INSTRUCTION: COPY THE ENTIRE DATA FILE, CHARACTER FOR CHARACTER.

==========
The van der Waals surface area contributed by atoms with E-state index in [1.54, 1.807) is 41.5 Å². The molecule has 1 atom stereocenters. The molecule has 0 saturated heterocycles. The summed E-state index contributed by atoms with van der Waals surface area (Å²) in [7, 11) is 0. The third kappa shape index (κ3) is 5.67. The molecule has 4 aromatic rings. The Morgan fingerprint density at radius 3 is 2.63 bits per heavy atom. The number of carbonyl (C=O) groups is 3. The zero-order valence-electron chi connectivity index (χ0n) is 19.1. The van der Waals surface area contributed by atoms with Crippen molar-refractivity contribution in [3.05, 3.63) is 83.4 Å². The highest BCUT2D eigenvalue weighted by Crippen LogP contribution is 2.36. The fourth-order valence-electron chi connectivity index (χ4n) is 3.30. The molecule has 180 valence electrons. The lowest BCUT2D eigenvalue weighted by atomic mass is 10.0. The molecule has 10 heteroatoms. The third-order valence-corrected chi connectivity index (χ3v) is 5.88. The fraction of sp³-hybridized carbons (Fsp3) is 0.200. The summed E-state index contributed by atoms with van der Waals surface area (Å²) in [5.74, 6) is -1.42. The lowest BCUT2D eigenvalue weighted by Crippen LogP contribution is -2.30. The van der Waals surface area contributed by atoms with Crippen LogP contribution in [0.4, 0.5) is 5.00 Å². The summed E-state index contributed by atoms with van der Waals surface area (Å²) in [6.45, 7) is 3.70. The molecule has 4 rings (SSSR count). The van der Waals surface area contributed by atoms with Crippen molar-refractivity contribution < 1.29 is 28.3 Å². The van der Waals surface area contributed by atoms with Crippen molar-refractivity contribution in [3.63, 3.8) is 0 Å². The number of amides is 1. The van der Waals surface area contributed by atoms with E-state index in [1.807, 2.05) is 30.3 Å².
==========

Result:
The van der Waals surface area contributed by atoms with E-state index in [1.54, 1.807) is 41.5 Å². The molecule has 1 atom stereocenters. The molecule has 0 saturated heterocycles. The summed E-state index contributed by atoms with van der Waals surface area (Å²) in [7, 11) is 0. The third kappa shape index (κ3) is 5.67. The molecule has 4 aromatic rings. The Morgan fingerprint density at radius 3 is 2.63 bits per heavy atom. The number of carbonyl (C=O) groups is 3. The zero-order valence-electron chi connectivity index (χ0n) is 19.1. The van der Waals surface area contributed by atoms with Crippen molar-refractivity contribution in [3.05, 3.63) is 83.4 Å². The highest BCUT2D eigenvalue weighted by Crippen LogP contribution is 2.36. The fourth-order valence-electron chi connectivity index (χ4n) is 3.30. The molecule has 180 valence electrons. The lowest BCUT2D eigenvalue weighted by atomic mass is 10.0. The molecule has 10 heteroatoms. The third-order valence-corrected chi connectivity index (χ3v) is 5.88. The fraction of sp³-hybridized carbons (Fsp3) is 0.200. The summed E-state index contributed by atoms with van der Waals surface area (Å²) in [5.74, 6) is -1.42. The lowest BCUT2D eigenvalue weighted by Crippen LogP contribution is -2.30. The van der Waals surface area contributed by atoms with Crippen LogP contribution in [0.4, 0.5) is 5.00 Å². The summed E-state index contributed by atoms with van der Waals surface area (Å²) in [6.45, 7) is 3.70. The molecule has 4 rings (SSSR count). The van der Waals surface area contributed by atoms with Crippen molar-refractivity contribution < 1.29 is 28.3 Å². The van der Waals surface area contributed by atoms with Crippen molar-refractivity contribution in [3.63, 3.8) is 0 Å². The number of amides is 1. The van der Waals surface area contributed by atoms with E-state index in [1.807, 2.05) is 30.3 Å².